Supported by the Friends of Charing Cross Hospital and led by Emelie Salford

Stroke is a particularly debilitating condition, both physically and psychologically, and the suddenness of the onset can cause severe psychological distress. Art Rehabilitation has been shown to improve the quality of life for stroke survivors.

In the acute setting Art Rehabilitation can have immediate functional and therapeutic benefits, working alongside stroke specialist therapists on specific functional tasks, it can aid recovery. Moreover, art as an outlet for psychological expression is likely to be extremely beneficial.
In early 2012 the Friends of Charing Cross agreed to fund a pilot scheme of Art Rehabilitation sessions for one day a week at the Imperial Stroke Unit. The Art Rehabilitation programme was created to provide patients with an opportunity to talk about art, to draw and to paint according to their preference and ability. The aim was to provide a therapeutic service in a supportive environment. The sessions began in March 2012 and the initiative was greeted with tremendous enthusiasm by the staff. I was excited to be a member of the team and looked forward to introducing an element of hope and creative outlet for many survivors of stroke.

The Art Rehabilitation programme comprises weekly one-to-one sessions with patients and art group meetings in the gym. They are organised in collaboration with the Speech Therapists, Occupational Therapists and Physiotherapists and are aimed to encourage interaction between patients through the universal language of art. Art Rehabilitation presentations are also held during Stroke Support Group meetings as well as at talks by stroke survivors themselves so as to create a dialogue around stroke and how art plays an important role in recovery. These presentations included An Afternoon with Artist and Stroke Survivor Roger Partridge: ‘Sculpture, cancer and stroke. A lifelong journey’ on the 9th December 2014. Roger commented:

“The arts rehabilitation programme at Charing Cross Hospital was instrumental in aiding my recovery. I saw how it helped other stroke patients and the real benefit it was bringing to them”
‘An Evening with Andrew Marr’ on 29th October 2013, following his stroke and treatment at the Imperial Stroke Unit, was attended by over 350 people.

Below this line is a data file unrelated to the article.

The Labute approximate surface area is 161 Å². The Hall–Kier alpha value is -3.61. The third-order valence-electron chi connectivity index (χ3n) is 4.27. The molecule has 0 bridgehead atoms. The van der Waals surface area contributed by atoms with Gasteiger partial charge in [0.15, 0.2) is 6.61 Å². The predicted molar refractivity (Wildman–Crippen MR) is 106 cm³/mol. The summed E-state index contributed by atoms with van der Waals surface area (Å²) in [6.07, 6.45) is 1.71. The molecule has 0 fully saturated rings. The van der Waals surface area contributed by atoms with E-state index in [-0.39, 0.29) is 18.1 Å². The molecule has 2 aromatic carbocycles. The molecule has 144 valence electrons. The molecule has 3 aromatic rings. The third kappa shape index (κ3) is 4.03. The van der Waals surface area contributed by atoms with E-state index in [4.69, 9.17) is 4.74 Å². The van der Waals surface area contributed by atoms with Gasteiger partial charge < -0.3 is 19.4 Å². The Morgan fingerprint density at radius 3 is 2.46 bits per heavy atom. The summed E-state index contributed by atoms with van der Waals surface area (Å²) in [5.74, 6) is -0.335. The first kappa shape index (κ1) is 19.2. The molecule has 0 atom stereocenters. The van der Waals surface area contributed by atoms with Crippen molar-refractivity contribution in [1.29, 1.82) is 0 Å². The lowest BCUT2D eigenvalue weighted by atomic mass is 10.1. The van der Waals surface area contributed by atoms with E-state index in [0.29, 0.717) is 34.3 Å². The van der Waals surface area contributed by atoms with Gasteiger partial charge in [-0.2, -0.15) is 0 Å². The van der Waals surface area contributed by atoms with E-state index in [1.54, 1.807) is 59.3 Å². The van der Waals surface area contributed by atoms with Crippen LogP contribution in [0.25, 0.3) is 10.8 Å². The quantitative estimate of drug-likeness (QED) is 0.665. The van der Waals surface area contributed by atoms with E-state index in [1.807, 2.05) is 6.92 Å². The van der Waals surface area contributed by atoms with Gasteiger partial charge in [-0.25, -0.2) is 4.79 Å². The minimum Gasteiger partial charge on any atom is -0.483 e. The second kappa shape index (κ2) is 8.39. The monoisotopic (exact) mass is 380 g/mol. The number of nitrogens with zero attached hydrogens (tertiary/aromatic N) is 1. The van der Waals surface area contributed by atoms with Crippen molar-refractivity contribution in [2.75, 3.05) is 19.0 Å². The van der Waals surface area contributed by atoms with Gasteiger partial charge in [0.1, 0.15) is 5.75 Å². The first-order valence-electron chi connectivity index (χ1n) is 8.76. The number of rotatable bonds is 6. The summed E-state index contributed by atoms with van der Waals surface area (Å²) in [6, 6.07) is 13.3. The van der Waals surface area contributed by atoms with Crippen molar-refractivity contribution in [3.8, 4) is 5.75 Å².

The Art Rehabilitation programme was extended to a second location the following year at The Lady Skinner ward, a 15-bed rehabilitation ward on the ground floor at Charing Cross Hospital. The ethos behind this ward is in the assessment and intensive therapeutic support of older patients prior to discharge home or transfer to an external care facility such as a residential or nursing home. The ward has a strong therapies and nursing team supported by a consultant led medical team and the addition of Art Rehabilitation enhances recovery and stimulates the mental health of patients on the ward.
Art when expressed through colour, as many of the patients have communication difficulties such as hearing problems or dementia, will offer an alternative channel for expression and communication. The Art Rehabilitation programme was introduced with the aim to reduce stress, boost self-esteem, increase self-awareness and encourage a positive outlook on life whilst aiding mobility, coordination, identification and interpretation.

Art Rehabilitation on the Lady Skinner Ward is based around weekly one-to-one sessions with patients as well as workshops in the dayroom. An ongoing exhibition of patients’ artworks is on display in the dayroom in addition to occasional film screenings.

Brian Desmond, a patient on the ward after suffering a stroke in 2014, was inspired to take up art again having been encouraged by the Art Rehabilitation programme. His subsequent exhibition ‘An Exhibition of drawings by patient and cartoonist Brian Desmond’, supported by The Friends of Charing Cross, was reported by W4, Chiswick’s local magazine.

Check out all the art work here: